IESA Pushing Startup Innovation

The Indian Electronic and Semiconductor Association of India (IESA), the national trade body representing over 280 members in the electronics system design and manufacturing (ESDM) industry, is making efforts to strengthen the ecosystem for startups in the country.

Anil Kumar Muniswamy, chairman, IESA, told Telangana Today, “IESA has initiated a programme called SAFAL, through which we have created an accelerator to promote fabless semiconductor startups. This will help aspiring engineers or entrepreneurs to design a product. We give them free software at nominal rates. Startups need not to spend crores on software, and affordability becomes a major bottleneck for them. We help them design their products, which can be prototyped and then a final product can be developed from it. Fab can happen elsewhere and the entire product can be developed in India. Karnataka Government has given a grant of Rs 21.5 crore for this design center. Of this, Rs 8 crore has been released to establish two centers of excellence (COEs) in Hubli, one for ESDM and another for Very-large-scale integration (VLSI). Private partners have also partly funded for the CoEs.”

The IESA is going to encourage startups with the funding support. The idea is to subsidize the software through SAFAL programme. IESA is providing free incubation space for 6-12 months and networking opportunity.

The association is supporting the development of electropreneur parks in India. The first such park which has been created in the Delhi University has 30 startups with some of them already valued at around Rs 30-50 crore. It is run in coordination with Delhi University, Meity and Software Technology Parks of India (STPI). Funding has come from STPI and IESA is running the park.

“We have just signed a MoU with Bhubaneshwar government. We have received Rs 6 crore funding for the park from the government. Meity will also fund Rs 6 crore. STPI has given the place. We can explore opportunities in Telangana,” he informed.

India should go to the next level. China has taken a lead already. IESA has come out with a vision to make India a global hub for ESDM. Right now, companies in India are only adding value in a small portion of the entire value chain.

Muniswamy adds, “India should step up efforts in chip development, embedded systems, prototyping, hardware and testing capability in the mobile manufacturing besides quality plastics. The IESA has realized the fact that India should focus on design-led manufacturing. India can emerge as an electronics powerhouse if it can develop designs on it owns and carry out systems engineering (camera, sensors, plastic, aesthetics and designing of mobiles).”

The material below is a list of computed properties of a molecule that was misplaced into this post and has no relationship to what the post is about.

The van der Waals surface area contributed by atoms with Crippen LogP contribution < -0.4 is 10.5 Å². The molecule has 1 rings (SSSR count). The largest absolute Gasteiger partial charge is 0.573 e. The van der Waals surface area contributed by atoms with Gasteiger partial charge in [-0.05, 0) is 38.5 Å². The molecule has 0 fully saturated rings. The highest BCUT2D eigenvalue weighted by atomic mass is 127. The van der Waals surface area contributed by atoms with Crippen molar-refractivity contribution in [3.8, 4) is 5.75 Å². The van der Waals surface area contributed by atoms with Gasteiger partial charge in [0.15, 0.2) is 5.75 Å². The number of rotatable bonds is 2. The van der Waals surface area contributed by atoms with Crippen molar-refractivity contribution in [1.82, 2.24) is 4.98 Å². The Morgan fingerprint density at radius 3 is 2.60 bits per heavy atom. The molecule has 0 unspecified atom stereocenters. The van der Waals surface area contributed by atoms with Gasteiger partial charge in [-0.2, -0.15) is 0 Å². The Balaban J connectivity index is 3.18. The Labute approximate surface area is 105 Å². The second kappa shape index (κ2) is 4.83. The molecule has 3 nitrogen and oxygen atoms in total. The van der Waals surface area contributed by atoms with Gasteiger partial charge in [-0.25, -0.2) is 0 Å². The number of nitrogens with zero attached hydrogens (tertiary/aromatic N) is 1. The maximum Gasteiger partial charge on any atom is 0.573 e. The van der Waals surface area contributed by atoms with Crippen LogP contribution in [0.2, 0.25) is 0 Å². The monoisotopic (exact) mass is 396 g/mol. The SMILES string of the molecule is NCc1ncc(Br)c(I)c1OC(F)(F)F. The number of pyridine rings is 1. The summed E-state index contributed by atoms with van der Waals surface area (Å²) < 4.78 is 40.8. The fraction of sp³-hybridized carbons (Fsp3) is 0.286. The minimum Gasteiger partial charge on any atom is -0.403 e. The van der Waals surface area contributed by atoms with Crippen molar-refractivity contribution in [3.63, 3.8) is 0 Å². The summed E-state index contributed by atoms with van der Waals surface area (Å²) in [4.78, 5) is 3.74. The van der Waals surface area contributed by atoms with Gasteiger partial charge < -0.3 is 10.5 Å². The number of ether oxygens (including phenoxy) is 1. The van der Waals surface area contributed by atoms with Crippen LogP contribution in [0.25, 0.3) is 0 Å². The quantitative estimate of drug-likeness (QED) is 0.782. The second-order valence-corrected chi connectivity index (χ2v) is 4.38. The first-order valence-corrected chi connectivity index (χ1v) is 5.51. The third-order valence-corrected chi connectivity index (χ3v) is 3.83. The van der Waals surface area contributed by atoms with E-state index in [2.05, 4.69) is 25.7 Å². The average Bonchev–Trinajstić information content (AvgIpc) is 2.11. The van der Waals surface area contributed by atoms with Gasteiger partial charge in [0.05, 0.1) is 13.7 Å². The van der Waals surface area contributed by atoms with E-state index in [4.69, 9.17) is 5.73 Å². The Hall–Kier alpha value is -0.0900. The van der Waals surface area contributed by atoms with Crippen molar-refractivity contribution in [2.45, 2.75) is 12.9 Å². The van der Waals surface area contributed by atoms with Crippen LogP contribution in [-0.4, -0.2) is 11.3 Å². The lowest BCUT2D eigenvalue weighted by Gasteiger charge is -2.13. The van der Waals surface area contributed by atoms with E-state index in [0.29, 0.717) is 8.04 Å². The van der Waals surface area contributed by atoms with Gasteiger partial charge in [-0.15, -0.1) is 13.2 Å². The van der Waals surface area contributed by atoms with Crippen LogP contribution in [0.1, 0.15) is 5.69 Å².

Mobile phone shipments from India have crossed 1 billion. Most of the manufacturing has been happening in the form of completely knocked down (CKD) and semi-knocked down) SKD. The Indian government has recognized that though India is growing as a smartphone consumer market, the manufacturing has been minimal. Indian companies are struggling because of their dependence on China. To reverse this trend and address overseas dependence, the Centre has come out with Phased Manufacturing Programme, under which it is asking companies to set milestones for each year for indigenization of component development.

India’s local component manufacturing has crossed Rs 70,000 crore because of the policy move. By 2025, IESA wants India to become a global hub for ESDM as the country’s electronics consumption is likely to be reaching USD 400 billion by then, surpassing the oil bill. Dependency on electronics has increased significantly.

Tech impact

With the internet of things (IoT) and 5G to come to the mainstream, each household in India is going to have 15-20 electronic wireless gadgets. Artificial Intelligence and Machine Learning are going to play a key role in the future. IoT will see the use of 50 billion devices by 2020, surpassing the earlier estimates. India should not become a dumping yard for outdated technology.

IESA is focusing on how India can design products, how youth can be involved in the development of future technologies, how governments can be supported to support the infrastructure.

IESA has rolled out Nethra initiative to skill engineers in the final semesters with industry interface, train and place them in industry. “India should also focus on IP and meeting domestic needs. Once we can address domestic requirements, we should look at exports,” he observes.

IESA has partnered with the Electronics Sector Skill Council to develop capabilities in the area of design and development going beyond manufacturing focus.―Telangana Today

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